11 Outgroup comparison is based on the assumption that homologies present in both the outgroup and ingroup must be primitive characters that predate the divergence of both groups from a common ancestor The outgroup comparison enables us to focus on just those characters that were derived at the various branch points in the evolution of a clade 31 Phylogenetic Trees and Timing Any chronology represented by the branching pattern of a phylogenetic tree is relative rather than absolute in terms of representing the timing of divergences Phylograms provide information about sequences of events Ultrametric trees present information about the timing of events 33 11

12 Phylograms In a phylogram the length of a branch in a cladogram reflects the number of genetic changes that have taken place in a particular DNA or RNA sequence in that lineage 34 Ultrametric Trees In an ultrametric tree the branching pattern is the same as in a phylogram, but all the branches that can be traced from the common ancestor to the present are of equal length 36 12

13 Maximum Parsimony and Maximum Likelihood Systematists can never be sure of finding the single best tree in a large data set The possibilities can be narrowed by applying the principles of maximum parsimony and maximum likelihood Among phylogenetic hypotheses the most parsimonious tree is the one that requires the fewest evolutionary events to have occurred in the form of shared derived characters 38 13

14 The principle of maximum likelihood states that, given certain rules about how DNA changes over time, a tree can be found that reflects the most likely sequence of evolutionary events 41 14

15 Phylogenetic Trees as Hypotheses The best hypotheses for phylogenetic trees are those that fit the most data: morphological, molecular, and fossil Sometimes there is compelling evidence that the best hypothesis is not the most parsimonious 43 Phylogenetic bracketing allows us to predict features of an ancestor from features of its descendents This has been applied to infer features of dinosaurs from their descendents: birds and crocodiles 45 15

16 Phylogeny and the Genome Much of an organism s evolutionary history is documented in its genome Comparing nucleic acids or other molecules to infer relatedness is a valuable tool for tracing organisms evolutionary history DNA that codes for rrna changes relatively slowly and is useful for investigating branching points hundreds of millions of years ago mtdna evolves rapidly and can be used to explore recent evolutionary events 47 Gene Duplications and Gene Families Gene duplication is one of the most important types of mutation in evolution because it increases the number of genes in the genome, providing further opportunities for evolutionary changes Orthologous genes are genes found in a single copy in the genome and can diverge only once speciation has taken place Paralogous genes result from gene duplication, so they are found in more than one copy in the genome and can diverge within the clade that carries them, often adding new functions 48 16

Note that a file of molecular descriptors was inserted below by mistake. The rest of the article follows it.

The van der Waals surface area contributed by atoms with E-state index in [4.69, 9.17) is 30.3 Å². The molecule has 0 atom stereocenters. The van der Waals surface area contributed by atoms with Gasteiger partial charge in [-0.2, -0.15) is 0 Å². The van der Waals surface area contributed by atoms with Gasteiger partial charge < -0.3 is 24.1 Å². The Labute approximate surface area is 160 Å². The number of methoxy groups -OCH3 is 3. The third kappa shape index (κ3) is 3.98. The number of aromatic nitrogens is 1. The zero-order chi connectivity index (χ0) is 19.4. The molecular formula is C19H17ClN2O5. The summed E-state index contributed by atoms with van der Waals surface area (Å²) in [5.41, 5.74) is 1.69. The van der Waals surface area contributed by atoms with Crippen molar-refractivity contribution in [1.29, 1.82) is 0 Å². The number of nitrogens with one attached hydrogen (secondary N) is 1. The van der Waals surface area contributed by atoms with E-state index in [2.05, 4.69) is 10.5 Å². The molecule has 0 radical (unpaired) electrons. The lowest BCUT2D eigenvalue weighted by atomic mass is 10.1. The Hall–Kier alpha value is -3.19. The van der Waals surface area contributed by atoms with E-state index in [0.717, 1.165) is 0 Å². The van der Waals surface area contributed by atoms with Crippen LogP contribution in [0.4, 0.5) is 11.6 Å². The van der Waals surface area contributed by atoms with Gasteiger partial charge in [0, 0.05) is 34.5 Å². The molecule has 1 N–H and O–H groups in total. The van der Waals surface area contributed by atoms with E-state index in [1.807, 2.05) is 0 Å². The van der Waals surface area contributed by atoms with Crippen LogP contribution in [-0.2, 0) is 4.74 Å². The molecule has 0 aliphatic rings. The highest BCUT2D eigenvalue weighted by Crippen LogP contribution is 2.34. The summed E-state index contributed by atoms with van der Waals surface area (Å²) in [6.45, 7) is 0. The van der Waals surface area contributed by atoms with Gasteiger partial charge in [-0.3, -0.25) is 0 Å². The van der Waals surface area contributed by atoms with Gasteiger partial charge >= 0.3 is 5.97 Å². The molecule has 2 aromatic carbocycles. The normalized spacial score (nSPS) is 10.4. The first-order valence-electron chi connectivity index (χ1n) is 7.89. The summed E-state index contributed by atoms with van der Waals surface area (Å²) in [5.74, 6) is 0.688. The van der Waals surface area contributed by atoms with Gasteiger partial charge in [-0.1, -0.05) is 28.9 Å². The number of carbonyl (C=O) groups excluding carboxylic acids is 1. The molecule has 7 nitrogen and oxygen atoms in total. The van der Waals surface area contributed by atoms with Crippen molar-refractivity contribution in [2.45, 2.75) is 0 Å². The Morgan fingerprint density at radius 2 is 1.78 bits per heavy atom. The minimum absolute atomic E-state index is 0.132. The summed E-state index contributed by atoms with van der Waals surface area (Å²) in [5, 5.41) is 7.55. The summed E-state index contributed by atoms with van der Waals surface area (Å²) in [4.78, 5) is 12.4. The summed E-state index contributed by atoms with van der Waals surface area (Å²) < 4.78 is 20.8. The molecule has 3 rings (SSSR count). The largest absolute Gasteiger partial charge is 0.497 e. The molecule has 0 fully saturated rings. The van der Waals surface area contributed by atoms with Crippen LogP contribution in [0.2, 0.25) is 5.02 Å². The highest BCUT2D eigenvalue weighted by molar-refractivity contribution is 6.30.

17 Genome Evolution Orthologous genes are widespread and extend across many widely varied species The widespread consistency in total gene number in organisms of varying complexity indicates that genes in complex organisms are extremely versatile and that each gene can perform many functions 50 Molecular Clocks Molecular clocks help track evolutionary time The molecular clock is a yardstick for measuring the absolute time of evolutionary change based on the observation that some genes and other regions of genomes appear to evolve at constant rates In orthologous genes, nucleotide substitutions are proportional to the time since they last shared a common ancestor In paralogous genes, nucleotide substitutions are proportional to the time since the genes became duplicated 51 17

18 Neutral Theory Neutral theory states that much evolutionary change in genes and proteins has no effect on fitness and therefore is not influenced by Darwinian selection the rate of molecular change in these genes and proteins should be regular like a clock 53 Difficulties with Molecular Clocks The molecular clock does not run as smoothly as neutral theory predicts Irregularities result from natural selection in which some DNA changes are favored over others Estimates of evolutionary divergences older than the fossil record have a high degree of uncertainty The use of multiple genes may improve estimates 54 18

19 The Origin of HIV: Applying a Molecular Clock Phylogenetic analysis shows that HIV is descended from viruses that infect chimpanzees and other primates A comparison of HIV samples from throughout the epidemic has shown that the virus has evolved in a remarkably clocklike fashion 55 The Universal Tree of Life? Recently, we have gained insight into the very deepest branches of the tree of life through molecular systematics 57 19

20 From Two Kingdoms to Three Domains Early taxonomists classified all species as either plants or animals Later, five kingdoms were recognized: Monera (prokaryotes), Protista, Plantae, Fungi, and Animalia More recently, the three-domain system has been adopted: Bacteria, Archaea, and Eukarya The three-domain system is supported by data from many sequenced genomes 58 A Simple Tree of All Life The tree of life suggests that eukaryotes and archaea are more closely related to each other than to bacteria The tree of life is based largely on rrna genes, as these have evolved slowly 60 20

21 Horizontal Gene Transfer There have been substantial interchanges of genes between organisms in different domains Horizontal gene transfer is the movement of genes from one genome to another Horizontal gene transfer complicates efforts to build a tree of life 62 21